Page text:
Recovering addict in Tucson: "This can happen to anyone"

Recovering addict in Tucson: "This can happen to anyone"

TUCSON, AZ (Tucson News Now) - Pamela Taggart of Tucson always seemed to have her life and career in order and on track. She spent 25 years working for Alaska Airlines, until one day, her world came tumbling down.

"To admit I had a problem was just absolutely humiliating," said Taggart. "I was having surgery. I would stay on the pills much longer than I should have. I would take more than I should have."

Taggart became addicted to painkillers after having a series of surgeries. She said at one point, she would 'doctor shop' and simply hop from doctor to doctor just to get prescription pills.

"If I couldn't get painkillers, I was binge drinking," she recalls. "I ended up stealing and forging prescriptions."

Abuse and addiction to opioids is a serious and challenging national public health problem, according to the Arizona Department of Health and Services.

According to their injury prevention page on the AZDHS website, rates of adult prescription drug misuse in Arizona are alarmingly high, with 50% of adults reporting misuse in the past 12 months and 13% reporting misuse in the past 30 days.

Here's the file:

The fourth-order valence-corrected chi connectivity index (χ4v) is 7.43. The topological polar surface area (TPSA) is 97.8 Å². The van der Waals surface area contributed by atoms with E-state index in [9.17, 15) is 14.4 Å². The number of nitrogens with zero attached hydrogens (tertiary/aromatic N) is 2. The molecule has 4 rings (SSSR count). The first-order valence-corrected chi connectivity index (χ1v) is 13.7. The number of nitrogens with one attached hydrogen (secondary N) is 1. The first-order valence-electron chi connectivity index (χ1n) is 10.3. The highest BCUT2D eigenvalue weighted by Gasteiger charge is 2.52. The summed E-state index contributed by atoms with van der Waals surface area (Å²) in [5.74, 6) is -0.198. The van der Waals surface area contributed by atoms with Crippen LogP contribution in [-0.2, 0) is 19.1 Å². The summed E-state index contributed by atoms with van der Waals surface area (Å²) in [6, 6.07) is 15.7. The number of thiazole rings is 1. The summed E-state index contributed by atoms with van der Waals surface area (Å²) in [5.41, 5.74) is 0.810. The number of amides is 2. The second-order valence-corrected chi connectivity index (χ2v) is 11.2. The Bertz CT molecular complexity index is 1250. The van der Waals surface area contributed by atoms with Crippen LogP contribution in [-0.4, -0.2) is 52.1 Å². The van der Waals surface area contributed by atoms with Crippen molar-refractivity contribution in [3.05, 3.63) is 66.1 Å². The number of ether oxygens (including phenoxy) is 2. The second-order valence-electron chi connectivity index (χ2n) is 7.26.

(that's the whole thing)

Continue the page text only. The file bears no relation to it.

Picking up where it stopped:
"I had several doctors confront me that they thought I was having a problem," said Taggart, who now works as an employment specialist at Hope, Inc.

They're a peer and family run behavioral health and substance abuse intake and coordination of care agency.

You can read more about Hope, Inc. here.

Taggart was able to find recover through a long-term residential treatment program through the Gospel Rescue Mission, and she owes a lot of that help to her brother, a local pastor.

"He welcomed her in, but it didn't last," said her testimony on the Gospel Rescue Mission's website. "When she was arrested for forging a prescription, her brother realized she needed more help than he could provide. In an act of tough love, he d ropped Pam off at our women's shelter."

As she continues to help those in need find employment, Taggart said she's committed to making sure this doesn't happen to anyone else.

"I'm an addict," said Taggart. "I'll always be an addict and I just have to protect myself against doing anything that going to jeopardize my recovery. If you are just starting out in recovery, don't let what you've done in your past define your future, because there is a future."

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